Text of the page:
Counselor offers insight to single’s depression on Valentine’s Day

by Associate News Editor Kaitlyn Davis

Cupid does not shoot everyone with his arrow of love on Valentine’s Day. The holiday can cause some to feel down.

Feelings of sadness around the holiday are an unnecessary stressor, said Student Counseling Services Mental Health Counselor Carmen Richter.

“We superimpose this on ourselves, and we put too much stock in the media and what the media says Valentine’s Day is,” Richter said.

Richter said she thinks students should focus on showing care for others instead of thinking about a date on Valentine’s Day.

“What I would love for students to do is love themselves every day and to love others around them, and they can make that their Valentine’s Day,” she said.

In the past year, Student Counseling Services has noticed an increase in students seeking help with stress and depression, Richter said.

“I think (the increase) was more of an influx of freshmen coming in and not having the stigma of mental health issues,” she said.

Students experiencing depression around holidays is common, she said.

“So many students are away from home, and they don’t have the support, so what’s happening is they’re having to reach out,” she said.

Richter said students can improve their mental health by getting enough exercise and sleep, eating healthier and practicing self-love and selflessness.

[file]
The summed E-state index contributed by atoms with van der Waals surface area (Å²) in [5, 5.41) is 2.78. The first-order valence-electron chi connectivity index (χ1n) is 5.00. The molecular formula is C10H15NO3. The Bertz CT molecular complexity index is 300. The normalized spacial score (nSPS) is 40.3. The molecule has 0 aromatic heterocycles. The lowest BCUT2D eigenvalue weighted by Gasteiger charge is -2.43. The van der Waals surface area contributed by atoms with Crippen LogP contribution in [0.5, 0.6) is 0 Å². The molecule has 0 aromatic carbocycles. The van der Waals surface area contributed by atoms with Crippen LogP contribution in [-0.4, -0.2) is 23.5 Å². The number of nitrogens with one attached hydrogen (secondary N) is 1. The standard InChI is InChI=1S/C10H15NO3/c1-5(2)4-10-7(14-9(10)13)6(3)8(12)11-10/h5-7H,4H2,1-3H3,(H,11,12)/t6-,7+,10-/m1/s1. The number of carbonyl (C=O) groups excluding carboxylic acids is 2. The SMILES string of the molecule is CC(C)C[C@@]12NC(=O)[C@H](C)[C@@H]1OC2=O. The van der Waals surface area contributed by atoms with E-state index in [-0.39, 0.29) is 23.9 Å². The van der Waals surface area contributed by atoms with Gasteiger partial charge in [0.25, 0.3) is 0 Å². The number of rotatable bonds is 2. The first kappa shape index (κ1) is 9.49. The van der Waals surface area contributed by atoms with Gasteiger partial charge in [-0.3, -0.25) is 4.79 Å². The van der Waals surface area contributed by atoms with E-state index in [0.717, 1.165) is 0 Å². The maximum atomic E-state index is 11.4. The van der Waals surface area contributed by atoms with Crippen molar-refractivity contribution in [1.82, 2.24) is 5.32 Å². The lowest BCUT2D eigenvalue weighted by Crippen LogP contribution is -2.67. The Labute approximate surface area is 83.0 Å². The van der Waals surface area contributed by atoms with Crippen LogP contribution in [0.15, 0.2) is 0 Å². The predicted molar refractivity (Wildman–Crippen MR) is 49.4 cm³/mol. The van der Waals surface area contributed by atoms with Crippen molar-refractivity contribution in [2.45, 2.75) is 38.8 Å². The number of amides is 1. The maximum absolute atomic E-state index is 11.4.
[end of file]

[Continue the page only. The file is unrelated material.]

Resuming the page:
“Get out of yourself and do something for someone else,” she said.

Feelings of sadness are common during the winter months when people are not exposed to enough sunlight, do not exercise and are eating unhealthy foods, Richter said.

She said Student Counseling Services sees more freshmen and seniors than other students because they are in a transitioning period.

Richter said students coping with stress and depression in general or around holidays should work on loving themselves.

“Self-love isn’t something you achieve,” she said. “It’s something you do for yourself every day for the rest of your life.”

Sophomores Sabrina Samano and Emily Stricklin said they plan on throwing an anti-Valentine’s Day party for anyone who wants to come.

“We’re not really mad about Valentine’s Day, but it’s going to be funny,” Stricklin said.

Freshman Tyrone Yarbrough said he plans on celebrating the holiday with his mom and his friends.

“(Valentine’s Day) really doesn’t matter to me as long as I make people happy,” Yarbrough said. “So I don’t really find it depressing. I just find it another time to make a happy moment.”

Sophomore Michael Davis said he hopes to spend the holiday more romantically.

“Even if it’s just spending a little time with a girl I kind of know, I like to at least attempt to do something romantic on our nation’s day of love,” Davis said.